Saturday, July 21, 2018

Stollen Cookies?

CC-BY-2.0 (bamml82, you heard that a frog can be cooked without a shock to its system by placing it in a pot with cold water, and gradually turning up the heat? Well, you are the frog, and internet-based mobile applications are the heat.

Last night, I was working on a blog post that had remained in draft mode for far too long, and part of what I did was to look for appropriate imagery using my phone. I started looking for "Tug of War" images on before changing my search to "Sumo wrestling".

Today, Facebook magically showed me a "sponsored" post from NHK Japan for "GRAND SUMO LIVE". I have NEVER searched for sumo until last night, and that search was on the Flickr website.

Screenshot of sponsored postThe way cookies are supposed to work is that they are only accessible to the website that issued them. So, it would make sence for Flickr to keep track of my searches using cookies. But if I search for something on Google and then visit Amazon, Amazon shouldn't know anything about my activities on Google. Clearly, this is not the case with the Facebook Android app. My search history on Flickr should not be visible to any other site, and since I don't have a Flickr account, I don't think Flickr sold Facebook the data. Somehow, either through an astronomical coincidence, or some other means, Facebook managed to figure out that, at least right now, I have an interest in SUMO.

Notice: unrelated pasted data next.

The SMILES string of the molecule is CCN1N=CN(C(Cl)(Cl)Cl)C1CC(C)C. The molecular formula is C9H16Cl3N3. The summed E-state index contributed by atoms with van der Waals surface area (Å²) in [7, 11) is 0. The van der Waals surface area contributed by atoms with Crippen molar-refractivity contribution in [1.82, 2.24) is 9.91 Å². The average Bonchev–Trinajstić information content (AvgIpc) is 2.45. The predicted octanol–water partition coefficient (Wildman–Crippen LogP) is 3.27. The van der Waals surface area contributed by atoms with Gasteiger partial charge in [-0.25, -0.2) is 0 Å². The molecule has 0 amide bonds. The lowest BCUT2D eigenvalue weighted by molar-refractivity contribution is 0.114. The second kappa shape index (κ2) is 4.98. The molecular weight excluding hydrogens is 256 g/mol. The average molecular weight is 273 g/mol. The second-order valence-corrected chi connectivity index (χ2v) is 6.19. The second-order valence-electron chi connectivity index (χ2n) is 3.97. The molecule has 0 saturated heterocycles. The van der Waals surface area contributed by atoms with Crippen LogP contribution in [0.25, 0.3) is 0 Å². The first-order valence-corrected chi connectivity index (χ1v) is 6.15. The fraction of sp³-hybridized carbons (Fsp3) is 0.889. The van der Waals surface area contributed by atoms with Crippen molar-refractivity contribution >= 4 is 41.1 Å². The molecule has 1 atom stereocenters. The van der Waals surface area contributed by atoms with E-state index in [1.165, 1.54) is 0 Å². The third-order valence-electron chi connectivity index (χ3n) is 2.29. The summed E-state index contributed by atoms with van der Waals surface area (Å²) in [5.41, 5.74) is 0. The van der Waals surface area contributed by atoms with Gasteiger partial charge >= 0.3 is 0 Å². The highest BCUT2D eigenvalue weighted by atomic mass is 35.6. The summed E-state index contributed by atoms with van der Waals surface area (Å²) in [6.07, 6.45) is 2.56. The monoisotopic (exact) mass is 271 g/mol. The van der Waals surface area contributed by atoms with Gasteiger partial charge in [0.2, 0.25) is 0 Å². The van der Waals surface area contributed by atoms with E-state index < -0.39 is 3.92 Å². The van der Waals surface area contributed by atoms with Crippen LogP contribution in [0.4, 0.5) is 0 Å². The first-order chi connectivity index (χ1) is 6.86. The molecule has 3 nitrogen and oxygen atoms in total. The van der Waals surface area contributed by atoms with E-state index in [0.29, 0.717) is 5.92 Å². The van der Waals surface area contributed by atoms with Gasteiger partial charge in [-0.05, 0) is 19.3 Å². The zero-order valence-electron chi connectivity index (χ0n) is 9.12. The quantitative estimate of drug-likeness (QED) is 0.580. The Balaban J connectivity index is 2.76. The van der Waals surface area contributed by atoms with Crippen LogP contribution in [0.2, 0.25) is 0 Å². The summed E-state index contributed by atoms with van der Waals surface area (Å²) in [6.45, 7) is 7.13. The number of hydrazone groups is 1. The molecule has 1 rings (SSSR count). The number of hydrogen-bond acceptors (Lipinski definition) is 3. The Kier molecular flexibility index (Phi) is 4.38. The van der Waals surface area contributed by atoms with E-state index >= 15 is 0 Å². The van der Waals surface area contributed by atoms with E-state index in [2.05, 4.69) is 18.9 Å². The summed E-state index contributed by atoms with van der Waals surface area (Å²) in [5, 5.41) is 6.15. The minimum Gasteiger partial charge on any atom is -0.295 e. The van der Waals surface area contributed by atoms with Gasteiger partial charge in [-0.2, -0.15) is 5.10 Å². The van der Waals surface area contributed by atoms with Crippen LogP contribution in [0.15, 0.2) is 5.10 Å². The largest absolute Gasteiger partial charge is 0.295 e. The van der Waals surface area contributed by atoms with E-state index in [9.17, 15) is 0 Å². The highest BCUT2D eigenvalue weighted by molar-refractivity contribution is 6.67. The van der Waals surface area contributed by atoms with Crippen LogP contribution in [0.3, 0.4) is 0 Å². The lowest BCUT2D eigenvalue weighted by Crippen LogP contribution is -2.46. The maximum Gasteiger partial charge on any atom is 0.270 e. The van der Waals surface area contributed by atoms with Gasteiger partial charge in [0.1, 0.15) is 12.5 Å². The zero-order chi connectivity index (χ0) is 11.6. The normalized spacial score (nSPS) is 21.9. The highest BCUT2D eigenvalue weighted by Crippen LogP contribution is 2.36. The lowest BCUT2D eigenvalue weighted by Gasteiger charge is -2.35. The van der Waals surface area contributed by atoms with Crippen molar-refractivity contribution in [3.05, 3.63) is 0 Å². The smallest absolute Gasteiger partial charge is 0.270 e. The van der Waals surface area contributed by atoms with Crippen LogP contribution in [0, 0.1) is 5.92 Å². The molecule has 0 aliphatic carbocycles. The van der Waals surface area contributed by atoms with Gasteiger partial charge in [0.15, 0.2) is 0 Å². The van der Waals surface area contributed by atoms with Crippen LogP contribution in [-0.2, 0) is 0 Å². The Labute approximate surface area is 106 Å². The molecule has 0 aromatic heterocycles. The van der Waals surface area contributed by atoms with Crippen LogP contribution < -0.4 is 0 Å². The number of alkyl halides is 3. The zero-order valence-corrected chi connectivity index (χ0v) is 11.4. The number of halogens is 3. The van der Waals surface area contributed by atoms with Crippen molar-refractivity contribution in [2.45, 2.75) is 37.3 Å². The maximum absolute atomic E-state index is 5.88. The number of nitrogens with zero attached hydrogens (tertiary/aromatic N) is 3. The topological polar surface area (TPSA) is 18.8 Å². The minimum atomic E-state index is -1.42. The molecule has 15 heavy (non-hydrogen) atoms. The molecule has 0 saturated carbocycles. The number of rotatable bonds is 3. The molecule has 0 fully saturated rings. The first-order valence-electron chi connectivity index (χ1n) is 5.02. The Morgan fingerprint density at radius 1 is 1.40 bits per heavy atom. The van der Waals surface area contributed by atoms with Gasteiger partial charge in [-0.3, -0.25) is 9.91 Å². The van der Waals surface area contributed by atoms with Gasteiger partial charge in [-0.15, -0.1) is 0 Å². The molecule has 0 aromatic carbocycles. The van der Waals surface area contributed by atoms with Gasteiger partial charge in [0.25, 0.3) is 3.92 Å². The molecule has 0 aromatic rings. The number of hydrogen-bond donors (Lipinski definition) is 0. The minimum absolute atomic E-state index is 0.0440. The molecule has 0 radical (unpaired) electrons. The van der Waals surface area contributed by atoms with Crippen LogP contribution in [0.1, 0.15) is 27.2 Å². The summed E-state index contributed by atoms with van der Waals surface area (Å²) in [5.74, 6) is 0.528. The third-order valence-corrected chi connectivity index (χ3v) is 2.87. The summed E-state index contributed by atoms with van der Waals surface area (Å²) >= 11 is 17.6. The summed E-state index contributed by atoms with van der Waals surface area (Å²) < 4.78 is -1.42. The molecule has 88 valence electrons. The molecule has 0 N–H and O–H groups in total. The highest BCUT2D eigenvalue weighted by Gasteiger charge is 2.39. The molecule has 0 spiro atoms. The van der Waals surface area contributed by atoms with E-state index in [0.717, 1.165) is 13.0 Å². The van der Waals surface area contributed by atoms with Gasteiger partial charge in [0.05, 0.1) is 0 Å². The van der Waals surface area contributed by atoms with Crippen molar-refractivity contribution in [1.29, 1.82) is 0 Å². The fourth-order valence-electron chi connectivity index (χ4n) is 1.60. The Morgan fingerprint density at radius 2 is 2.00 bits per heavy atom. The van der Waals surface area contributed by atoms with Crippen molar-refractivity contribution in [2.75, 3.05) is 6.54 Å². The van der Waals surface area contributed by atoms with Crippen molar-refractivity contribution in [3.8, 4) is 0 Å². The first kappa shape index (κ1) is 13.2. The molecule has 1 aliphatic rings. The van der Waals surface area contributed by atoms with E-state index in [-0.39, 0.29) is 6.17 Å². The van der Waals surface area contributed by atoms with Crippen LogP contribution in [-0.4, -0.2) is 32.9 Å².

I'm not suggesting that you start making tinfoil hats. Nor have I deleted the Facebook App... yet. The point of this post, however, is that it truly is possible that this is just coincidence. However, Facebook's track record on matters of privacy is not that great. As a result, I am inclined to think that they are harvesting cookies from my phone. Do I have proof? No, but this is an example of what I have written extensively about: Ethical Debt. Because ethics do not seem to be high on the priority list for facebook, one tends to assume that every questionable event is somehow done in the shadows. Companies MUST hold themselves to a higher standard, because the consumer will stop granting credit if the ethical debt gets too high.


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